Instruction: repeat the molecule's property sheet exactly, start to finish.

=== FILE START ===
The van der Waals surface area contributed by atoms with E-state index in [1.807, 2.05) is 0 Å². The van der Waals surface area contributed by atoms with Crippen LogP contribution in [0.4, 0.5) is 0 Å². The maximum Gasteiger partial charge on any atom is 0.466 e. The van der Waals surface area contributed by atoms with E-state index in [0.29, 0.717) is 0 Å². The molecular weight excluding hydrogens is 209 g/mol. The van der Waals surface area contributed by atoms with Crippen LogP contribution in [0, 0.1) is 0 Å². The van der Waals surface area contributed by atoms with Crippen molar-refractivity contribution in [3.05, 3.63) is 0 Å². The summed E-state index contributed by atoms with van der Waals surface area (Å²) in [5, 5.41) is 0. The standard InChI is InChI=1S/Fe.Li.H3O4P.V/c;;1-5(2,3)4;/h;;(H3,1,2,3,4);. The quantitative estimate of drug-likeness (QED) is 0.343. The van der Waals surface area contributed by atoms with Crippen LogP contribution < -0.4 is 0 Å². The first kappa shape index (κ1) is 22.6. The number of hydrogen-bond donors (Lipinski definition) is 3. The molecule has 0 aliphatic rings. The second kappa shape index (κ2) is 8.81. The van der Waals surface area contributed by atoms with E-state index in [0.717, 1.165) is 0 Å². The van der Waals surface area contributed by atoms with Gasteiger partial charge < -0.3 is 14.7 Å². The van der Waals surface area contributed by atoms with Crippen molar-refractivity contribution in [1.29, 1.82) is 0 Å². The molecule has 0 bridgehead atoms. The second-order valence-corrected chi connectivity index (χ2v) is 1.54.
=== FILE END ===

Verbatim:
The van der Waals surface area contributed by atoms with E-state index in [1.807, 2.05) is 0 Å². The van der Waals surface area contributed by atoms with Crippen LogP contribution in [0.4, 0.5) is 0 Å². The maximum Gasteiger partial charge on any atom is 0.466 e. The van der Waals surface area contributed by atoms with E-state index in [0.29, 0.717) is 0 Å². The molecular weight excluding hydrogens is 209 g/mol. The van der Waals surface area contributed by atoms with Crippen LogP contribution in [0, 0.1) is 0 Å². The van der Waals surface area contributed by atoms with Crippen molar-refractivity contribution in [3.05, 3.63) is 0 Å². The summed E-state index contributed by atoms with van der Waals surface area (Å²) in [5, 5.41) is 0. The standard InChI is InChI=1S/Fe.Li.H3O4P.V/c;;1-5(2,3)4;/h;;(H3,1,2,3,4);. The quantitative estimate of drug-likeness (QED) is 0.343. The van der Waals surface area contributed by atoms with Crippen LogP contribution < -0.4 is 0 Å². The first kappa shape index (κ1) is 22.6. The number of hydrogen-bond donors (Lipinski definition) is 3. The molecule has 0 aliphatic rings. The second kappa shape index (κ2) is 8.81. The van der Waals surface area contributed by atoms with E-state index in [0.717, 1.165) is 0 Å². The van der Waals surface area contributed by atoms with Gasteiger partial charge < -0.3 is 14.7 Å². The van der Waals surface area contributed by atoms with Crippen molar-refractivity contribution in [1.29, 1.82) is 0 Å². The molecule has 0 bridgehead atoms. The second-order valence-corrected chi connectivity index (χ2v) is 1.54.